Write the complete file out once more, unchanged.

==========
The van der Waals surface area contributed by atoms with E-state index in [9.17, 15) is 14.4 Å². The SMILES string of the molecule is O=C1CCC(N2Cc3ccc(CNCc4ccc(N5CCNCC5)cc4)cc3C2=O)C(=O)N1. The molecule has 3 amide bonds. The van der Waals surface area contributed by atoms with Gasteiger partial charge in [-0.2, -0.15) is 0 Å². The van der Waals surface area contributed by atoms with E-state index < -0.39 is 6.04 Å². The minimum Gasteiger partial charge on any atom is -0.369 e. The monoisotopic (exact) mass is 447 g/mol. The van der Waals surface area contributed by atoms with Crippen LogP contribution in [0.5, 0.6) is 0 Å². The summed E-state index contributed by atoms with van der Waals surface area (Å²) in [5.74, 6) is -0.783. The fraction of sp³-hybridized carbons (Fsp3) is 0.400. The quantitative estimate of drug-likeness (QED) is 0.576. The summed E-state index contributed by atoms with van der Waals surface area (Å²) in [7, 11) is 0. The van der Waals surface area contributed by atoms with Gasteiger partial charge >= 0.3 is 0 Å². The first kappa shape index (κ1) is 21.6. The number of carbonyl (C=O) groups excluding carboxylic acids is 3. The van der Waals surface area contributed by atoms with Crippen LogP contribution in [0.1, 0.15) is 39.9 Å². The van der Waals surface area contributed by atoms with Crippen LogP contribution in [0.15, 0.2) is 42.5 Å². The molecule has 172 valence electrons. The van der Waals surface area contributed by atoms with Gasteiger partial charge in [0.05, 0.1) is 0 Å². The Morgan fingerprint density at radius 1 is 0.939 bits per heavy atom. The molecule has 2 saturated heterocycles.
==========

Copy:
The van der Waals surface area contributed by atoms with E-state index in [9.17, 15) is 14.4 Å². The SMILES string of the molecule is O=C1CCC(N2Cc3ccc(CNCc4ccc(N5CCNCC5)cc4)cc3C2=O)C(=O)N1. The molecule has 3 amide bonds. The van der Waals surface area contributed by atoms with Gasteiger partial charge in [-0.2, -0.15) is 0 Å². The van der Waals surface area contributed by atoms with E-state index < -0.39 is 6.04 Å². The minimum Gasteiger partial charge on any atom is -0.369 e. The monoisotopic (exact) mass is 447 g/mol. The van der Waals surface area contributed by atoms with Crippen LogP contribution in [0.5, 0.6) is 0 Å². The summed E-state index contributed by atoms with van der Waals surface area (Å²) in [5.74, 6) is -0.783. The fraction of sp³-hybridized carbons (Fsp3) is 0.400. The quantitative estimate of drug-likeness (QED) is 0.576. The summed E-state index contributed by atoms with van der Waals surface area (Å²) in [7, 11) is 0. The van der Waals surface area contributed by atoms with Gasteiger partial charge >= 0.3 is 0 Å². The first kappa shape index (κ1) is 21.6. The number of carbonyl (C=O) groups excluding carboxylic acids is 3. The van der Waals surface area contributed by atoms with Crippen LogP contribution in [0.1, 0.15) is 39.9 Å². The van der Waals surface area contributed by atoms with Crippen LogP contribution in [0.15, 0.2) is 42.5 Å². The molecule has 172 valence electrons. The van der Waals surface area contributed by atoms with Gasteiger partial charge in [0.05, 0.1) is 0 Å². The Morgan fingerprint density at radius 1 is 0.939 bits per heavy atom. The molecule has 2 saturated heterocycles.